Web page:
Central Banks Retreat From U.S. Dollar

Central banks such as the Federal Reserve are the largest players in the foreign-exchange market.

Central banks such as the Federal Reserve are the largest players in the foreign-exchange market.

Photo: Ting Shen for the Wall Street Journal

Among those paring U.S. dollar holdings in recent months: central banks.

The dollar’s share of global reserves has decreased to its lowest level since 1995, according to International Monetary Fund figures on central banks’ foreign-exchange holdings released last week. The currency now stands at 59% of global reserves as of December 2020—a 1.5 percentage point decline over the quarter.

The WSJ Dollar Index slipped 0.1% Tuesday, headed for its fourth decline in five sessions. It has fallen around 8% from a year ago, after the pandemic fueled a rush into ultrasafe assets and the dollar surged against the euro and British pound.

Although the dollar has edged higher year-to-date, some on Wall Street expect factors including trade deficits and China’s expansion to weigh on the currency this year. Central banks are the largest players in the foreign-exchange market, overseeing nearly $12 trillion in reserves, so investors watch their holdings closely.

“Several structural trends skew the medium-term dollar outlook in a negative direction, including the widening U.S. trade deficit, China’s financial opening and the European Union’s efforts to create a common bond market for the region,” said

Zach Pandl,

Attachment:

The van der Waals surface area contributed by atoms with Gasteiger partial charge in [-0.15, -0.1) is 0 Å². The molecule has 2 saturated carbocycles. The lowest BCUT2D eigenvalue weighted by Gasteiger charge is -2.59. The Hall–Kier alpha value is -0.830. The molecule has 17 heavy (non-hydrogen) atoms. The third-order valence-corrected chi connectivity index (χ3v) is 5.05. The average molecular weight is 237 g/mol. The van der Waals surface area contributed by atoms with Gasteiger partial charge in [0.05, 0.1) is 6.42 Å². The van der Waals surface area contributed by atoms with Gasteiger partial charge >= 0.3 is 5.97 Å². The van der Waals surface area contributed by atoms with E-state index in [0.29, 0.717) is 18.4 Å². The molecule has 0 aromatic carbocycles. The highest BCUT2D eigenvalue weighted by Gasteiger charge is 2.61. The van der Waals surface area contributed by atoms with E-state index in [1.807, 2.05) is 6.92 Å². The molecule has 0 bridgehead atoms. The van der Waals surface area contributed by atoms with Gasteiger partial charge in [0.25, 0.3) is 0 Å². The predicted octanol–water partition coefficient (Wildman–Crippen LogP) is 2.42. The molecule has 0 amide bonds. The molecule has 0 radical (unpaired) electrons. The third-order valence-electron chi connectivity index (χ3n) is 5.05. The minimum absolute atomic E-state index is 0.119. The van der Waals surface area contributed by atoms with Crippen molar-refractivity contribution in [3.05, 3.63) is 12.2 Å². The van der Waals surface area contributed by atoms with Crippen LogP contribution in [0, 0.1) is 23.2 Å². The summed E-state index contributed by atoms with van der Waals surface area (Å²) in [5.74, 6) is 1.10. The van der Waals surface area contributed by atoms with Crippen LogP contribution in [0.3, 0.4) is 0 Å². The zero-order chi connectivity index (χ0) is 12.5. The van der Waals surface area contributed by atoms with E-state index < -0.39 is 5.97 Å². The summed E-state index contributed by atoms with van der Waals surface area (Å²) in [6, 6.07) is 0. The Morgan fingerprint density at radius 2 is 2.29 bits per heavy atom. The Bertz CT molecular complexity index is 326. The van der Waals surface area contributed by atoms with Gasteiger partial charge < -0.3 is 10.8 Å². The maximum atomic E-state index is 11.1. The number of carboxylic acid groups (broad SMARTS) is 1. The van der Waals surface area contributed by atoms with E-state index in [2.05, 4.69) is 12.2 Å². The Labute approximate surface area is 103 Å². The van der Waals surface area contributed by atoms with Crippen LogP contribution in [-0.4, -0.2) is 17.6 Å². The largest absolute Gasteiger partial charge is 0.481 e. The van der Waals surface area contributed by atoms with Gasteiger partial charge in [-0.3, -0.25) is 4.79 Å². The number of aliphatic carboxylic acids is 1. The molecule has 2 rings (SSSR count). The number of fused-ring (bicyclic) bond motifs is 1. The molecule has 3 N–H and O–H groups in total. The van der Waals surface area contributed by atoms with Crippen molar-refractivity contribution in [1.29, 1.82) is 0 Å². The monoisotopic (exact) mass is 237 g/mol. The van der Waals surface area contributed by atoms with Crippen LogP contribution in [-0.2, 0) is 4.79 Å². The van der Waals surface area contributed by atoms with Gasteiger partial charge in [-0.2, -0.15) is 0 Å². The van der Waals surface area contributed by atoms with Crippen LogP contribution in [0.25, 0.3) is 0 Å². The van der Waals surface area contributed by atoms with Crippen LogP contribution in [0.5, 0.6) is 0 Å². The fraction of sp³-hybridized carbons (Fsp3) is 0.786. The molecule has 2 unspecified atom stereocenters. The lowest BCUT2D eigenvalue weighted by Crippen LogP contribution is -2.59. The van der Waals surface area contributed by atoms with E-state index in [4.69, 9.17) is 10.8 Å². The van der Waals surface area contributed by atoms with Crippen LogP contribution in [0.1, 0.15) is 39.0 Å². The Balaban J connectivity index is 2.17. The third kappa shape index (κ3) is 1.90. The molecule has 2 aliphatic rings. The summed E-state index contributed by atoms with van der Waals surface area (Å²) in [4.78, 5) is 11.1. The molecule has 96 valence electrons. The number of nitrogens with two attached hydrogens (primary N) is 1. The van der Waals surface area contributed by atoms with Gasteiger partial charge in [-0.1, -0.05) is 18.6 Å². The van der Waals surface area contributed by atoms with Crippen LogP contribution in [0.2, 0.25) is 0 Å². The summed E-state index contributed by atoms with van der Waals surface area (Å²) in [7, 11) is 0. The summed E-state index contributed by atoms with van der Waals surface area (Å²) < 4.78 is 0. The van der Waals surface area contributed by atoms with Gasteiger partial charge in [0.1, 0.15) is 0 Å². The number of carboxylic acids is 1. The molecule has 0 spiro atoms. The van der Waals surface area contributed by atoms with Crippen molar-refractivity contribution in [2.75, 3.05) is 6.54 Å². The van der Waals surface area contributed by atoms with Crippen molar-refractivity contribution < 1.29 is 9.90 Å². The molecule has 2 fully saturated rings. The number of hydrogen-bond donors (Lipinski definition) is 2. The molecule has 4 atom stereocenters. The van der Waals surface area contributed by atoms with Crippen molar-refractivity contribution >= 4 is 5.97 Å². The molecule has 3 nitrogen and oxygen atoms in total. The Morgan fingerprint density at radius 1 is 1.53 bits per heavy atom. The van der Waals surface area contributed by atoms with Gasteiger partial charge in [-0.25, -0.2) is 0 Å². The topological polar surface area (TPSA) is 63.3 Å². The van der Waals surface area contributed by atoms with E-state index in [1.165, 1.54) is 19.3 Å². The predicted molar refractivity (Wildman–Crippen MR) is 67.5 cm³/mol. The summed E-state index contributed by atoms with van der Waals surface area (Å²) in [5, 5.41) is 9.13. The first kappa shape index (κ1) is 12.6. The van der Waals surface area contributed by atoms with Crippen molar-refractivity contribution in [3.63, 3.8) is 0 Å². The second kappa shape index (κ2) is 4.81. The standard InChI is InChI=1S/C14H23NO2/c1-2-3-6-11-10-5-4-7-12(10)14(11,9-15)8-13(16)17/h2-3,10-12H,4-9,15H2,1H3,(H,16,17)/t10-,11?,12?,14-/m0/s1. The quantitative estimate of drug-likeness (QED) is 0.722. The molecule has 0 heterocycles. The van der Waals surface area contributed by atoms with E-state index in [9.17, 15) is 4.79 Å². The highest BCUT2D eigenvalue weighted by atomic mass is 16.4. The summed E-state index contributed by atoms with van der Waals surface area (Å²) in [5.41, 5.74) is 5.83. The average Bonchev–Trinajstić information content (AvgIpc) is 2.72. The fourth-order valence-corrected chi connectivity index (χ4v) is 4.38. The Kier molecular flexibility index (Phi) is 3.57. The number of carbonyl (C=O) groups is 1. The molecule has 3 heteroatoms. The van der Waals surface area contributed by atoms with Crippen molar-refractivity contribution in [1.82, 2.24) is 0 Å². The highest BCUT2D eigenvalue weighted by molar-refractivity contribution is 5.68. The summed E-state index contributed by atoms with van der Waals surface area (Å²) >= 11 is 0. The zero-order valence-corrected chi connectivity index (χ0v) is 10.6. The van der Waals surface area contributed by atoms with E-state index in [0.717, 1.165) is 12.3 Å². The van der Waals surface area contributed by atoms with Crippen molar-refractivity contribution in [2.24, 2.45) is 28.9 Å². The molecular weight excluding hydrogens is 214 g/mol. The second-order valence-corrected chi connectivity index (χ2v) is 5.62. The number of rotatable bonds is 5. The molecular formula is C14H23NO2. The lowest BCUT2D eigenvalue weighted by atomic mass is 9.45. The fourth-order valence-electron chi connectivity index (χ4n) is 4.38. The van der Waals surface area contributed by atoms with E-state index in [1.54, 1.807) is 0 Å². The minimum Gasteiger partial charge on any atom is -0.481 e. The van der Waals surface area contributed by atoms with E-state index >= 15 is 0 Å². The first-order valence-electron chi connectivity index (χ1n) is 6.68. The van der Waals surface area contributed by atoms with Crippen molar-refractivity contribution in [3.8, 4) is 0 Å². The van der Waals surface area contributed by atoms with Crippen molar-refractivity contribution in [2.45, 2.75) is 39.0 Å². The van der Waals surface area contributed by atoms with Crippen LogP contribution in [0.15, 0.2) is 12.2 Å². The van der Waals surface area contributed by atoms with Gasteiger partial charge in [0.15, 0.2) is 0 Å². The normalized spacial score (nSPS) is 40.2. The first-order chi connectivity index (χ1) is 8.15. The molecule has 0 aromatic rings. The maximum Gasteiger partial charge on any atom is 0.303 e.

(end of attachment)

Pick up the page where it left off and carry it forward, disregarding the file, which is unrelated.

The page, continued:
head of foreign-exchange research at Goldman Sachs, which forecasts a slightly weaker dollar over the next 12 months.

The dollar’s depreciation has driven its slip as a share of reserves, along with an increase in central bank holdings of currencies including the euro and Japanese yen.

That marks a reversal after the dollar’s share of global reserves increased at the start of the pandemic. Demand for dollars was so acute in March 2020 that the Federal Reserve intervened to alleviate stresses in currency markets by launching a facility to facilitate short-term dollar lending from the U.S. to other central banks.

Mr. Pandl said a retreat from havens will likely drag on the currency as the global economy improves and short-term interest rates in the U.S. remain relatively low—making it appealing for investors to move capital overseas.

Other analysts said that strong U.S. growth and rising interest rates might support the dollar over the short term. The yield on the benchmark 10-year U.S. Treasury note traded Tuesday around 1.692%, up roughly 0.8 percentage point year-to-date.

Tai Wong,
head of base and precious metals derivatives trading at
Bank of Montreal,
said gains in the dollar this quarter would likely boost the currency’s share of central bank holdings when the IMF next releases its data for the first quarter of 2021.

“The share of dollars as a global reserve currency may improve over the coming quarters if the dollar stays strong, which it may considering the larger yield pickup you get for holding U.S. assets versus most European ones,” said Mr. Wong.

Write to Julia-Ambra Verlaine at Julia.Verlaine@wsj.com